The Complainant has asserted that it has not authorized the Respondent (whoever that might actually be) to register or use the disputed domain name. There is no evidence from the Respondents nor from any other source to indicate that the Respondents might be entitled to claim the benefit of either paragraphs 4(c)(ii) or (iii) of the Policy in order to demonstrate a right or legitimate interest in the disputed domain name. As to paragraph 4(c)(i) the Respondents have used the disputed domain name to point to a website which offers links to third parties offering goods or services, but that offering is not a bona fide offering. The evidence provided by the Complainant and all of the surrounding circumstances clearly point to the opposite conclusion. The fact that the disputed domain name comprises the Complainant’s trademark prefixed by the letters “www” evidences a clear and cunning strategy on the part of the Respondents to take advantage of the fact that Internet users will normally type in those letters at the commencement of an Internet address and might sometimes inadvertently omit to insert the dot between the letters and the substantive part of the domain name. The fact that the Respondents have registered the disputed domain name in this form some years after the Complainant commenced to use its domain name leads the Panel inevitably to the conclusion that they did so with knowledge of the Complainant’s reputation in its domain name and with the intention of profiting from confusion with it.
The Respondents had an opportunity to rebut the Complainant’s case but have failed to do so and there is no otherwise-apparent basis for rebuttal.
The Panel therefore finds that the Respondents have no right or legitimate interest in the disputed domain name.
C. Registered and Used in Bad Faith
The circumstances discussed above are in themselves sufficient to support a finding that the registration and subsequent use of the disputed domain name have been in bad faith. Further circumstances tending to reinforce that conclusion include the Respondents’ failure to respond to the Complainant’s objection, the continued misuse of the disputed domain name following the objection, and the fact that the Respondents, jointly, appear to have a history of cybersquatting. Further, it is noted that the name of the registrant behind the proxy registrant, PrivacyProtect.org, is, itself named Private Registration, a name which suggests that it too may be a proxy name and that the name of the true registrant may be still further embedded in a veil of secrecy. The image of a Russian doll comes to mind and the conclusion of bad faith registration and use is further enforced. Finally, the Panel notes from the case file that although the Center has taken all reasonable steps to effect service on both Respondents in accordance with paragraph 2(a) of the Rules, attempts at service on the Second Respondent at email@example.com and by courier at its notified Panamanian address were unsuccessful, indicating that that Respondent has provided incomplete or inaccurate contact details, a yet further indicator of bad faith – see Telstra Corporation Limited v Nuclear Marshmallows, WIPO Case No. D2000-0003.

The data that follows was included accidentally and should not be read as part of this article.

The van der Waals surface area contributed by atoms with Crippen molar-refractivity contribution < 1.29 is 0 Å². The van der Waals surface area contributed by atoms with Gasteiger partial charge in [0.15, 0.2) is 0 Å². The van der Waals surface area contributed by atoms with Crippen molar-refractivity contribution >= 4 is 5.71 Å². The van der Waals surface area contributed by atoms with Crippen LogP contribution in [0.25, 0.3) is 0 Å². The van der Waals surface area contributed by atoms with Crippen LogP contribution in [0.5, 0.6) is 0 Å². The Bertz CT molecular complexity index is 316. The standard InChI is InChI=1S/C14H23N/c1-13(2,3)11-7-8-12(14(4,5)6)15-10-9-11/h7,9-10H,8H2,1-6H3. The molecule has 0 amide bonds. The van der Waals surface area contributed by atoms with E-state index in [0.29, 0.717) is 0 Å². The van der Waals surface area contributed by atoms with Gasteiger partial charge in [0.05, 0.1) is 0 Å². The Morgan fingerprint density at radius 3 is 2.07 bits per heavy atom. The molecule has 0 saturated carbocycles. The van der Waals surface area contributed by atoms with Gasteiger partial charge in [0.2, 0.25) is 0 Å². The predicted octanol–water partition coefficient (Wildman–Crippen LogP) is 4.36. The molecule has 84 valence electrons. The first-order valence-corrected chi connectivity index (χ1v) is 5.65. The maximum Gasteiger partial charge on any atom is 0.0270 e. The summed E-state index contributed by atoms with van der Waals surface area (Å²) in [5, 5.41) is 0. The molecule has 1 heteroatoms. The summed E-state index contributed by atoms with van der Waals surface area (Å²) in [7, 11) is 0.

The Panel therefore finds that the disputed domain name has been registered and is being used in bad faith.
For the foregoing reasons, in accordance with paragraphs 4(i) of the Policy and 15 of the Rules, the Panel orders that the disputed domain name <wwwetvnet.com> be transferred to the Complainant.
Desmond J. Ryan AM
Dated: June 23, 2011